Exclusive: Pendragon boss Bill Berman ditched Car Store name for firm’s used car business because he ‘hated it’

Time 1 year ago

Pendragon boss Bill Berman wanted to change the company’s Car Store brand because he ‘hated it’.

Speaking exclusively to Car Dealer Magazine after a new strategy was unveiled to investors yesterday, the American boss said a new name was vital to the success of the group’s used car business.

Berman yesterday ripped up the UK’s third biggest dealer group’s previous used car strategy and unveiled a whole new one which will see the listed dealer group take on upstart rivals like Cazoo head on.

New used car dealerships will open across the country with new branding and a new style, with smaller ones shut down for good.

But first on Berman’s to do list was to scrap the name of the Pendragon used car business – a move the company is not unfamiliar with.

He said: ‘If Kim [Costello, chief marketing officer] came to me with a list of 10 names on a piece of paper for our used car business, Car Store would be the 11th one I’d pick.

‘It’s not modern, it’s not innovative, it’s not digitally oriented, it’s not transformative – you want something that conveys what you’re trying to represent in the marketplace. 

‘I don’t think you can be a digital disruptor, or something that aims to revolutionise an industry, and have a name with the word store in it.

‘We want a name that appeals to all demographics, sets us apart and makes us stand out. We are shutting down 22 stores and I don’t think there was any brand equity in Car Store whatsoever.

‘I do hate it.’

Those are strong words from the chief executive about a part of the business predecessors spent millions building.

Now, Berman is planning on scrapping that and spending more – splashing out on eight new super-sites at a cost of £7.5m each between now and 2025.

While he wouldn’t be drawn on what the new used car business will be called, he did admit that they’re a long way down the line on picking a name.

Pendragon’s new used car business will be a blend of ‘bricks and clicks’ offering customers the chance to buy a car any way they want to.

Berman said: ‘We’re building the ability to facilitate the transaction any way the customer chooses. 

‘If they want to come in and do it, they can. If they want to start online and finish in the store, then great. But if they want to sit on their couch in their pyjamas and do it 100 per cent online and have it delivered like Amazon, then we’ll be able to do that as well.

‘We’ll give the customer the ability to buy the car whatever way they choose and it’s more than likely to be a combination of all of those things.’

Berman says he doesn’t believe a full online used car sales offering is something that can work on its own.

He’s a firm believer in used car buyer wanting to ‘touch, taste and smell’ what they’re buying.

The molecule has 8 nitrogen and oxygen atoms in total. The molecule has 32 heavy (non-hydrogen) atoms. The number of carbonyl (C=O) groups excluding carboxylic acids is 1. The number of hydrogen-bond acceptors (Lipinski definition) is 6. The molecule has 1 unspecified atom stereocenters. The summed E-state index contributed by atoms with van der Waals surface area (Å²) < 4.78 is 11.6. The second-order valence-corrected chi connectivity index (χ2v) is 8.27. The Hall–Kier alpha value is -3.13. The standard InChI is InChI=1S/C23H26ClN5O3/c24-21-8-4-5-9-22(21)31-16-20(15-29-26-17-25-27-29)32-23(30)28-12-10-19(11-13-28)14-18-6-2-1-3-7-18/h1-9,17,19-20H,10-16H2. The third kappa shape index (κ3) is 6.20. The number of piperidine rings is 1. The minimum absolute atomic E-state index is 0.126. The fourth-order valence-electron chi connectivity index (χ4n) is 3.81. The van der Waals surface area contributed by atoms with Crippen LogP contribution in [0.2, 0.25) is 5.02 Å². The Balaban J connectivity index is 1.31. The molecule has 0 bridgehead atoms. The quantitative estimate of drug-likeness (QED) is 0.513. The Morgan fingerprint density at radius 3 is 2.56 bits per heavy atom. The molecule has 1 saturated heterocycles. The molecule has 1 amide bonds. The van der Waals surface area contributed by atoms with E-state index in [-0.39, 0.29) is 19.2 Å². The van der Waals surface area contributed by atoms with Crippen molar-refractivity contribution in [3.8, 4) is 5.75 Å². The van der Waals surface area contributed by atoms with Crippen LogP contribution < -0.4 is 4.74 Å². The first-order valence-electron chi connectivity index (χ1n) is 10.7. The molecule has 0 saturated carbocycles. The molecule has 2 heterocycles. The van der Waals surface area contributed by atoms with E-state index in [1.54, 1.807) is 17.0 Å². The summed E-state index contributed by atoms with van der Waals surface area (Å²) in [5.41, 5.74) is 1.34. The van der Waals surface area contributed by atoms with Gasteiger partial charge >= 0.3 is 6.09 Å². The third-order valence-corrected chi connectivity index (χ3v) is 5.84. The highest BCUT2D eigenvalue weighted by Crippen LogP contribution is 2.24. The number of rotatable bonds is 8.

He added: ‘Cars are tactile. It will be hard to have 100 per cent of cars sold online because not everyone wants to do that. 

‘This isn’t like selling an iPad online where they’re all alike, or selling widgets on Amazon where you can just send it back, you’re talking £10k-40k price points and people don’t necessarily do all that online. 

‘You can’t justify the value and price point of a car without experiencing it and it’s very hard to do that online.’

But investors and the motor trade are well versed on Pendragon’s new used car strategies – the arm of the business has had more than its fair share of name changes. What makes Berman think that this time it will work?

‘We never really had a used car strategy before other than we wanted to sell a lot of used cars,’ he said. 

‘That’s not a strategy – that’s wishful thinking.

‘If you really want to be transformative and cut a change in a market or disrupt it you need a well laid out plan – and I think we’ve got that.

‘When we go to market we’ll be out there talking about how we’re different to everyone else. Not let’s go put 20 cars into an ex-Vauxhall store that got shut down two years ago and has the cost structure that is supported by a new car franchise.

‘That doesn’t make sense. That’s not a strategy.’

Berman will be using Pendragon’s Pinewood arm to help build the used car online business – something he thinks gives them a competitive advantage.

He added: ‘We have the ability to build our own algorithm and our own products in a quick and efficient manner – and that differentiates us from others.

‘And in addition to that, the used car market is huge. There is room for more than one player out there and others aren’t focusing on it quite to the extent that we are.’

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James Baggott's avatar

James is the founder and editor-in-chief of Car Dealer Magazine, and CEO of parent company Baize Group. James has been a motoring journalist for more than 20 years writing about cars and the car industry.

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